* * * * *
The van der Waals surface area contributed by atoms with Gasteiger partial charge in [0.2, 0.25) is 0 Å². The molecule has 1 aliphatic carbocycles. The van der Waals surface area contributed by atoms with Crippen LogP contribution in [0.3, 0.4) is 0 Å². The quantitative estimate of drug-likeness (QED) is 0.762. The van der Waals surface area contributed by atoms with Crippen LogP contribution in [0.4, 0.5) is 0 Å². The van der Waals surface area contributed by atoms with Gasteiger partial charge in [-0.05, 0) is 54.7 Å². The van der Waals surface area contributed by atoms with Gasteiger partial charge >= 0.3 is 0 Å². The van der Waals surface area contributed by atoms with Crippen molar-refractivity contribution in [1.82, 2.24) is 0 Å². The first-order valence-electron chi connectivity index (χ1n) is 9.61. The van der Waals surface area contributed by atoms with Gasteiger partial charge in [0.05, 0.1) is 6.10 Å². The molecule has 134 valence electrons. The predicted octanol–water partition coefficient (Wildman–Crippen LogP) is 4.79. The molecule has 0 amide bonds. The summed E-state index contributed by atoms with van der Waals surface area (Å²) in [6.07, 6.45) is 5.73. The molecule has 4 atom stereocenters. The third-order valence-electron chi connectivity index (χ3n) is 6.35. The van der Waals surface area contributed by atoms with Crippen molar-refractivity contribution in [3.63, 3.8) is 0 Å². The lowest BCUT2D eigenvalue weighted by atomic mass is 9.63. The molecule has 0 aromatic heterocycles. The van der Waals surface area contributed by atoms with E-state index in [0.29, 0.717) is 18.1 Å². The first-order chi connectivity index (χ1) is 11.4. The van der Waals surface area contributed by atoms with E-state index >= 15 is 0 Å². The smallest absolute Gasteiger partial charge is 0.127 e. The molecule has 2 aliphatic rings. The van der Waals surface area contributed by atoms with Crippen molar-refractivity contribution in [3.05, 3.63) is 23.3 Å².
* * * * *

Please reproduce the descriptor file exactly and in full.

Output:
The van der Waals surface area contributed by atoms with Gasteiger partial charge in [0.2, 0.25) is 0 Å². The molecule has 1 aliphatic carbocycles. The van der Waals surface area contributed by atoms with Crippen LogP contribution in [0.3, 0.4) is 0 Å². The quantitative estimate of drug-likeness (QED) is 0.762. The van der Waals surface area contributed by atoms with Crippen LogP contribution in [0.4, 0.5) is 0 Å². The van der Waals surface area contributed by atoms with Gasteiger partial charge in [-0.05, 0) is 54.7 Å². The van der Waals surface area contributed by atoms with Gasteiger partial charge >= 0.3 is 0 Å². The van der Waals surface area contributed by atoms with Crippen molar-refractivity contribution in [1.82, 2.24) is 0 Å². The first-order valence-electron chi connectivity index (χ1n) is 9.61. The van der Waals surface area contributed by atoms with Gasteiger partial charge in [0.05, 0.1) is 6.10 Å². The molecule has 134 valence electrons. The predicted octanol–water partition coefficient (Wildman–Crippen LogP) is 4.79. The molecule has 0 amide bonds. The summed E-state index contributed by atoms with van der Waals surface area (Å²) in [6.07, 6.45) is 5.73. The molecule has 4 atom stereocenters. The third-order valence-electron chi connectivity index (χ3n) is 6.35. The van der Waals surface area contributed by atoms with Crippen molar-refractivity contribution in [3.63, 3.8) is 0 Å². The lowest BCUT2D eigenvalue weighted by atomic mass is 9.63. The molecule has 0 aromatic heterocycles. The van der Waals surface area contributed by atoms with E-state index in [0.29, 0.717) is 18.1 Å². The first-order chi connectivity index (χ1) is 11.4. The van der Waals surface area contributed by atoms with E-state index >= 15 is 0 Å². The smallest absolute Gasteiger partial charge is 0.127 e. The molecule has 2 aliphatic rings. The van der Waals surface area contributed by atoms with Crippen molar-refractivity contribution in [3.05, 3.63) is 23.3 Å².